As educators, we often put undue emphasis on the students for why they can’t learn – it’s because of their backgrounds, their lack of motivation, their learning styles, their inattention, and their unsupportive parents. While it is true that the largest source of variance in student learning outcomes can be attributed to students, the underlying premise of this deficit thinking is that educators cannot change students. However, we must consider ourselves to be change agents. Hattie argues that teachers’ beliefs and commitments are the greatest influences on student achievement over which we have some control. This chapter provides an overview of the beliefs and commitments of the most successful teachers.
The research shows that teachers clearly do make a difference. In fact, the difference in effect between a high-effect teacher and a loweffect teacher is about 0.25 which means that a student in a high-impact teacher’s classroom learns about a year more than his or her peers in a lower-effect teacher’s classroom. This chapter makes the claim that the differences between higher- and lower-effect teachers primarily relate to the attitudes and expectations teachers have when they decide on the core issues of teaching – what to teach, what level of difficulty to teach at, and how rapidly to progress. It is the attitude or belief system of expert teachers that really sets them apart.
1. Expert teachers identify the most important ways to represent the subjects they teach
The research in Visible Learning showed that teachers’ subject-matter knowledge did not improve student achievement! However, expert teachers do differ in how they organize and use this content knowledge. They know how to introduce new content knowledge in a way that integrates it with students’ prior knowledge, they can relate the current lesson to other subject areas, and they can adapt the lessons according to students’ needs. Because of how they view their approach to teaching, they have a greater stock of strategies to help students and they are better able to predict when students will make errors and respond when they do. They seek out evidence of who has not learned, who is not making progress, and they problem solve and adapt their teaching in response.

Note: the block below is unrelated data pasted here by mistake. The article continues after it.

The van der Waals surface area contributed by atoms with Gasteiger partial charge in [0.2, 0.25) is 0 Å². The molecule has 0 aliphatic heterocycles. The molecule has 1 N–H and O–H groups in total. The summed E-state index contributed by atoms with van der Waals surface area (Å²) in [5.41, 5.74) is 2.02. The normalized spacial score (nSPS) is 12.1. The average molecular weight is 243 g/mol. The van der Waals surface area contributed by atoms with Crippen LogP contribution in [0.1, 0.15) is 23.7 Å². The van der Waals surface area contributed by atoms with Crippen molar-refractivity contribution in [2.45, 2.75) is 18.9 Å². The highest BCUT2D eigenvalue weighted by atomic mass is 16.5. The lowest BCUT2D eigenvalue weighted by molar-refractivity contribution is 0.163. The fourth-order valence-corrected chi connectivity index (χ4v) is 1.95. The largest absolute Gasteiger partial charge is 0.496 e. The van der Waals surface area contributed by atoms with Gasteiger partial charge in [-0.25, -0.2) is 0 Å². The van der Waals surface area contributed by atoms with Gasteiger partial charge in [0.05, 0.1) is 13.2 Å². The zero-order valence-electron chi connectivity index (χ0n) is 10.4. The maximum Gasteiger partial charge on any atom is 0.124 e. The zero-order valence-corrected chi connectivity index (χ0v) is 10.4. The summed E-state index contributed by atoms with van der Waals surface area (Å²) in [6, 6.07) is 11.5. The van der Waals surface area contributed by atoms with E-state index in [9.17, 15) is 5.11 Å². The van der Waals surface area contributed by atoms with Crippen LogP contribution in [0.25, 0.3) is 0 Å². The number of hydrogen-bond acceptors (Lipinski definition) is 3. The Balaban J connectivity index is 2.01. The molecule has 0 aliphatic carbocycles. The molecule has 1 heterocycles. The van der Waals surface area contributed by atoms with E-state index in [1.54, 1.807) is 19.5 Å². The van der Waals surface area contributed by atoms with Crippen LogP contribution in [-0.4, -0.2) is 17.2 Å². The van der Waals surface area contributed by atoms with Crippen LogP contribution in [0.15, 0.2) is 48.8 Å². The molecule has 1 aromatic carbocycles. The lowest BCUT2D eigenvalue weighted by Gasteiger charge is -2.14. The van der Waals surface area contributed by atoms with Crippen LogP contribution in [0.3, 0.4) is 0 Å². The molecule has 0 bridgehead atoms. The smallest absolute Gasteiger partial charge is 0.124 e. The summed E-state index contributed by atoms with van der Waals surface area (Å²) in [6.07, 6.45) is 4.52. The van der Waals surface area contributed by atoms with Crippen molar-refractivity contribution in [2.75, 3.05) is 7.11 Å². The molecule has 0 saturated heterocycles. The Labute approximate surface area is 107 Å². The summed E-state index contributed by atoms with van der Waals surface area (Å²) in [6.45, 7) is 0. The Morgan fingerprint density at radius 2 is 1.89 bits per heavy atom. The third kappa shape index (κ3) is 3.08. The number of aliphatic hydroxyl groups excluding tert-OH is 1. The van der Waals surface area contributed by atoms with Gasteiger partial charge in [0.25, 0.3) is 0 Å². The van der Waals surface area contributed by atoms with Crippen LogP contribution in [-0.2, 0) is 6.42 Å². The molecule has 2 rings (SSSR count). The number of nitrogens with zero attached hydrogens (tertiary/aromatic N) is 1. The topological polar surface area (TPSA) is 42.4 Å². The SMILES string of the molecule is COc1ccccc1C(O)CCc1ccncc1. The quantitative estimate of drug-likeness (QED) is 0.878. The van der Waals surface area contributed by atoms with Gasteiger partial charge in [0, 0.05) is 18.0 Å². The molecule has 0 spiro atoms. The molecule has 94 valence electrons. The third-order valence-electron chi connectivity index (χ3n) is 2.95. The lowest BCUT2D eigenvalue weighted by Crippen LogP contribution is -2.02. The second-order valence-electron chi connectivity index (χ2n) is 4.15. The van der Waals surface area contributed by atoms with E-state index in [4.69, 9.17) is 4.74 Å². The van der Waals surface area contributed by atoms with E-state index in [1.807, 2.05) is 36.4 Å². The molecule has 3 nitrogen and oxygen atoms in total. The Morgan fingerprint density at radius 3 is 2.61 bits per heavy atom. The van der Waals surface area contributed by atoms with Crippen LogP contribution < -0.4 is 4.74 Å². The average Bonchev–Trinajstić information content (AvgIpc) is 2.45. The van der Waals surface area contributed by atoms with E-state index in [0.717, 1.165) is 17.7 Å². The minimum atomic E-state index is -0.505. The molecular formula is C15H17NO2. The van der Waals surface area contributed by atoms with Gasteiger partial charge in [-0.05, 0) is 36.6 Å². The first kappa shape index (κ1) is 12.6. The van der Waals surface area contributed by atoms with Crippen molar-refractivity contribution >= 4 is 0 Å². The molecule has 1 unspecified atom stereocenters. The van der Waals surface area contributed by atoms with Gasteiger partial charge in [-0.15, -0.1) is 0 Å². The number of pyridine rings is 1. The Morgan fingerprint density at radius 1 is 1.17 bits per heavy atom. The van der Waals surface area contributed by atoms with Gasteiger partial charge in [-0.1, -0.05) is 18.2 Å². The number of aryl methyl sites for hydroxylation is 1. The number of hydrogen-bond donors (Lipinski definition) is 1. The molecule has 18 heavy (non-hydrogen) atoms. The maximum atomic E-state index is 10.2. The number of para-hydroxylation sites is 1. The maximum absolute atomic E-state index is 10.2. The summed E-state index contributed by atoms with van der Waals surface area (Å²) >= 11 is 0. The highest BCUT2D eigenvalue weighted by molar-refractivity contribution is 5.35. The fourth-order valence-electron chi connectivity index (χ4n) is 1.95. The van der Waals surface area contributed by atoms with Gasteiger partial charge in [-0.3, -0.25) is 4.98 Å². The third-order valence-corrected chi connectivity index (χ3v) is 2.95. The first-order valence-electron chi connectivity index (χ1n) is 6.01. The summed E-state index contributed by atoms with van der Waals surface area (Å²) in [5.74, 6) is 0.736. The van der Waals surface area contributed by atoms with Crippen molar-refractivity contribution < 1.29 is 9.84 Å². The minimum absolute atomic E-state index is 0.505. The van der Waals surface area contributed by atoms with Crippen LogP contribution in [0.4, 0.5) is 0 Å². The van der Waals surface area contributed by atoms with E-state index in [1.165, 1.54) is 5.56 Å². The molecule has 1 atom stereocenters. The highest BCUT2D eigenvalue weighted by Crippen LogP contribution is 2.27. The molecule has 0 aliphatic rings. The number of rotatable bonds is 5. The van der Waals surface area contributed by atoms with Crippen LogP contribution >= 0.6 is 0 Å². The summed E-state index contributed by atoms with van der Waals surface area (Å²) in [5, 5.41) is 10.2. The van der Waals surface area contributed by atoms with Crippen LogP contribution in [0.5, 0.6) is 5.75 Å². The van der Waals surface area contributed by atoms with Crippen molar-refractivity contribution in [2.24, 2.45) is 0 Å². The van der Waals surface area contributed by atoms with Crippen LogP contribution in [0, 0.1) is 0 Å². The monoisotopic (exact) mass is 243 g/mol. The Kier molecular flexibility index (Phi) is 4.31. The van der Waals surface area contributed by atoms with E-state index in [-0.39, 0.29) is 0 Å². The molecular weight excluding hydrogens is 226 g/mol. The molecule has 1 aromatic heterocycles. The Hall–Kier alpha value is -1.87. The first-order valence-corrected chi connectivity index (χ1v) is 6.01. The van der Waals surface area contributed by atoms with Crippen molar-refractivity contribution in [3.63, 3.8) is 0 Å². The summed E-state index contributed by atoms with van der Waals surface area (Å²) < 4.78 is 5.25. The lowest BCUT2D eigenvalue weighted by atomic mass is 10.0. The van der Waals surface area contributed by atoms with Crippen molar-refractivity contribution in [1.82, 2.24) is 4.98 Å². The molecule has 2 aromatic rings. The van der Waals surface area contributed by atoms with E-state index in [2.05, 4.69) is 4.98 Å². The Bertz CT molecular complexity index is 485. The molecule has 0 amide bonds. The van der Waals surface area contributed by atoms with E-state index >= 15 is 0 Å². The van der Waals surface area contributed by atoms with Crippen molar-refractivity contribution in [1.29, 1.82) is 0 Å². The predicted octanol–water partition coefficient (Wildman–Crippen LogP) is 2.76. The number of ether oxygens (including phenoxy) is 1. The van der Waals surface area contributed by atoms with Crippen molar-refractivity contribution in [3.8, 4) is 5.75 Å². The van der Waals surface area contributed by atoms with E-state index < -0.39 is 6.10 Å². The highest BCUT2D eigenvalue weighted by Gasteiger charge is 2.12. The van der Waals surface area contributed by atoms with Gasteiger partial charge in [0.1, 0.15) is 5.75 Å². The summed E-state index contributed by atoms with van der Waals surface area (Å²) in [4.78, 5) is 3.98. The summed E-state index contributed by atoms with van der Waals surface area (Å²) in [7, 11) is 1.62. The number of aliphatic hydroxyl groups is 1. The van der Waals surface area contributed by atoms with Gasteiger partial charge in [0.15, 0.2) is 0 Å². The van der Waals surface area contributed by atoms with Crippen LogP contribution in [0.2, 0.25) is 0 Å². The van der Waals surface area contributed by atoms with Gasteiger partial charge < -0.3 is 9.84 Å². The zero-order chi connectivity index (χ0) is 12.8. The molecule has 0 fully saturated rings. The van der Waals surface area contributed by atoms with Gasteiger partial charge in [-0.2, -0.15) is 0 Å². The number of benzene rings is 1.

2. Expert teachers create an optimal classroom climate for learning
The best climate for learning is one in which there is trust. Students often don’t like to make mistakes because they fear a negative response from peers. Expert teachers create classrooms in which errors are welcome and learning is cool.
3. Expert teachers monitor learning and provide feedback
Expert teachers know that a typical lesson never goes as planned and they are skilled at monitoring the current status of student understanding. They are excellent seekers and users of feedback about their teaching – that is, they see student progress as feedback about the effect they are having on learning. To do this they must regularly gather information to know who is not understanding.
4. Expert teachers believe all students can reach the success criteria
Expert teachers believe that intelligence is changeable rather than fixed. This means that not only do they have a high respect for their students but that they show a passion that all students can succeed! While passion may be difficult to quantify, students are certainly aware of whether or not their teachers exhibit this passion. In one study of the students of over 3,000 teachers (The Measures of Effective Teaching Project sponsored by the Gates Foundation), students overwhelmingly stated that the teachers of classes with the most student achievement gains were the teachers with the most passion (as defined by seven adjectives starting with ‘C’ – teachers who care, control, clarify, challenge, captivate, confer, and consolidate).
5. Expert teachers influence a wide range of student outcomes not solely limited to test scores
Overall, expert teachers exert positive influences on student outcomes and these are not confined to improving test scores. Expert teachers influence students in a wide range of ways: encouraging students to stay in school, helping them to develop deep and conceptual understandings, teaching them to develop multiple learning strategies, encouraging them to take risks in their learning, helping them to develop respect for themselves and others, and helping them develop into active citizens who participate in our world.